How is my carbon footprint calculated?
For a general overview of what carbon emissions are, and the difference between direct and indirect emissions, please read what are carbon emissions?
Once you've registered with the Carbon Account, you'll see that there are two footprint figures: your estimated footprint, and your recorded footprint. The reason your recorded footprint starts off at zero is because you haven't entered any meter readings yet (read on for more info).
The first thing to note is that both of your footprint figures depend on the number of people in your house. The Carbon Account is for individuals, and so when we calculate your individual user footprint, we divide the figure by the number of adults you told us you live with. We count children as half an adult (it's up to you to decide when your children are grown-up!). You can see your home's overall footprint, not divided by the number of people who live in it, on the Houses page.
This figure is based on the answers you gave to the questions during registration. It includes estimates of how much energy is required to heat your house, cook your food and power your lights and appliances. If you entered your vehicle registration and estimated an annual mileage, then we calculate the amount of carbon released as a result. The estimated footprint assumes that you haven't flown in the last year.
The estimated footprint is a very approximate figure because of the subjective nature of the questions asked, and the large effect that behaviour has on the amount of energy used in the home (for example, how much cooking is done in the oven versus the microwave, how often you take baths, how much the TV or Playstation is on etc.). Often, people don't have a clear idea of how much they drive in a year.
Unlike other carbon calculators on the web, the Carbon Account asks you to come back and enter meter readings, your car mileage, and details of any flights you take. You can enter readings as regularly as you want, and the more often you do so, the more accurate your graph becomes (we recommend adding a reading at least once a month to get a meaningful output).
As we've seen above, when you first register, your recorded footprint will appear as zero. This is because we need you to enter actual readings to start calculating a footprint that is based on your real behaviour rather than an estimate. The components of your real footprint are the items you see appear when you click the 'Add a reading' button. These are usually flights, gas, electricity and vehicles (which are identified by the numberplate you entered).
Apart from a flight, which leads to a fixed emission based on the particular journey, you need to add two readings for each component in order to start building an accurate recorded footprint. For example, if you add two readings for gas without entering any for electricity, your recorded footprint will only reflect gas. Similarly, if you enter just one reading for each component, your recorded estimate will stay at zero because we need to take the difference between two readings in order to work out how much carbon was emitted in a given time period.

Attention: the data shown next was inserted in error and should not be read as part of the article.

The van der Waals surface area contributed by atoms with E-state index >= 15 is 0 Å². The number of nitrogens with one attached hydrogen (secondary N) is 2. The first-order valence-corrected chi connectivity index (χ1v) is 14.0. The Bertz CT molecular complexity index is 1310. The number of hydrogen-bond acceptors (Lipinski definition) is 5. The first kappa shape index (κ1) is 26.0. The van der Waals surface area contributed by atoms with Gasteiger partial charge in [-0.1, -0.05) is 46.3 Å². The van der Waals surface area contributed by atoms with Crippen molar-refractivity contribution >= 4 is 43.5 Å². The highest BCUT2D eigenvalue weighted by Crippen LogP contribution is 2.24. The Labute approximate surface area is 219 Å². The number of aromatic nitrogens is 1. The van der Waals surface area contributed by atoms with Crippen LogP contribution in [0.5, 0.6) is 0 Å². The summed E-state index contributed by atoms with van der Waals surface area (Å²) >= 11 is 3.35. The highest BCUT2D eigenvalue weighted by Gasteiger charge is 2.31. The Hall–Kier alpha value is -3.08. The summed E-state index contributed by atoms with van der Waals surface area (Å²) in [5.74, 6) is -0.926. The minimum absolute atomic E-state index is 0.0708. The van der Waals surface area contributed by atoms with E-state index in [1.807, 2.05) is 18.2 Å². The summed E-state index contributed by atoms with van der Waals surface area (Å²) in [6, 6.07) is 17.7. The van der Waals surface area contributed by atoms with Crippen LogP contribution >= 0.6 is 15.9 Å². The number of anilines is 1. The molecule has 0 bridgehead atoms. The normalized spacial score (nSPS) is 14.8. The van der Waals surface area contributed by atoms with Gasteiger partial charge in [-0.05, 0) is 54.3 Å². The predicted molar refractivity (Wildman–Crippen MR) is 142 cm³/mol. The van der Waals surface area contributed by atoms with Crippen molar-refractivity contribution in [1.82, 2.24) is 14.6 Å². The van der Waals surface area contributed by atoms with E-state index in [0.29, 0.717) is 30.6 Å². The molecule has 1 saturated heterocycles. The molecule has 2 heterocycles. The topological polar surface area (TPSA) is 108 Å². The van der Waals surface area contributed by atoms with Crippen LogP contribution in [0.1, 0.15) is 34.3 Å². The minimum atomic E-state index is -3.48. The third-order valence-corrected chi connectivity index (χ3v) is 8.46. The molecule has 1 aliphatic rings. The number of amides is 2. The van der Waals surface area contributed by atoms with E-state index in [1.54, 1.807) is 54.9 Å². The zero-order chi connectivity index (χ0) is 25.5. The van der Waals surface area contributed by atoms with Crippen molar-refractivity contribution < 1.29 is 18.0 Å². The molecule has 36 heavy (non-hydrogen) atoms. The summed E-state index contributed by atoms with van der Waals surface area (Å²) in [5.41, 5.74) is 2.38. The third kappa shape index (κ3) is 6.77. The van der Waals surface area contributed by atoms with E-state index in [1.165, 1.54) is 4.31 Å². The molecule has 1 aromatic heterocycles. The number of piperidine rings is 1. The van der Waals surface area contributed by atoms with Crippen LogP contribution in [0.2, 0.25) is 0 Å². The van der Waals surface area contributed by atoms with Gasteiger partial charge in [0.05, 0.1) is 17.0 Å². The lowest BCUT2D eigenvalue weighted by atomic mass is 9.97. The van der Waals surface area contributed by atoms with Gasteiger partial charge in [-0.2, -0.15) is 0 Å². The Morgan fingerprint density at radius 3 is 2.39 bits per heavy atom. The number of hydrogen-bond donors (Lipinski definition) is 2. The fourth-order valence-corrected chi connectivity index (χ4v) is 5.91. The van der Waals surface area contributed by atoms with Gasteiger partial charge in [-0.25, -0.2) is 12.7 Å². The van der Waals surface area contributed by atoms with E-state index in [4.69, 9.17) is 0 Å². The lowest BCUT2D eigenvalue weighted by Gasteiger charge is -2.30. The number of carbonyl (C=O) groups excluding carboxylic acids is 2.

In order to convert your energy data into carbon emissions, the Carbon Account links with AMEE to get conversion factors for each fuel type. For electricity, we detect the fuel mix for individual suppliers from electricityinfo.org.
Comparing your recorded footprint with your estimate
The idea of having an estimated and a recorded footprint is that you can see how you're doing against a pre-determined baseline. This only really becomes relevant after you've been entering data for a full year, because in the winter months your recorded footprint will be higher (because it's cold and dark) and in the summer it will be lower (because it's warm and light). In general, if your recorded footprint is less than your estimate, then you are doing well at keeping your emissions down.
You'll notice on your graph that for the period where you've not entered any readings, your graph is hashed. This is so that you can easily tell what your estimate is versus your real data. In this example, there is a big drop-off from the estimate because the real readings were started in summer, when very little gas was being used for heating the house. As it got colder the gas emissions went up, but this user is still staying underneath their estimate, even in winter. The annual footprint figures will reflect this.
Ideally the the estimate part of the graph would reflect the seasonal differences so that it's easier to see how you are performing against your estimate, regardless of what time of year you start entering data.
When we've got a decent amount of people entering data in the Carbon Account, we can start comparing users with houses of a similar size. This will be interesting, because as well as comparing against estimates of energy use for your house size, we'll be able to see how you're doing against people entering real data.
There are lots of layers of complexity, such as where in the country you are (e.g. a four bedroom house in sunny Cornwall will use less energy than one in the cold Highlands of Scotland) but having a tool as precise as the Carbon Account opens up some exciting possibilities in designing our response to climate change.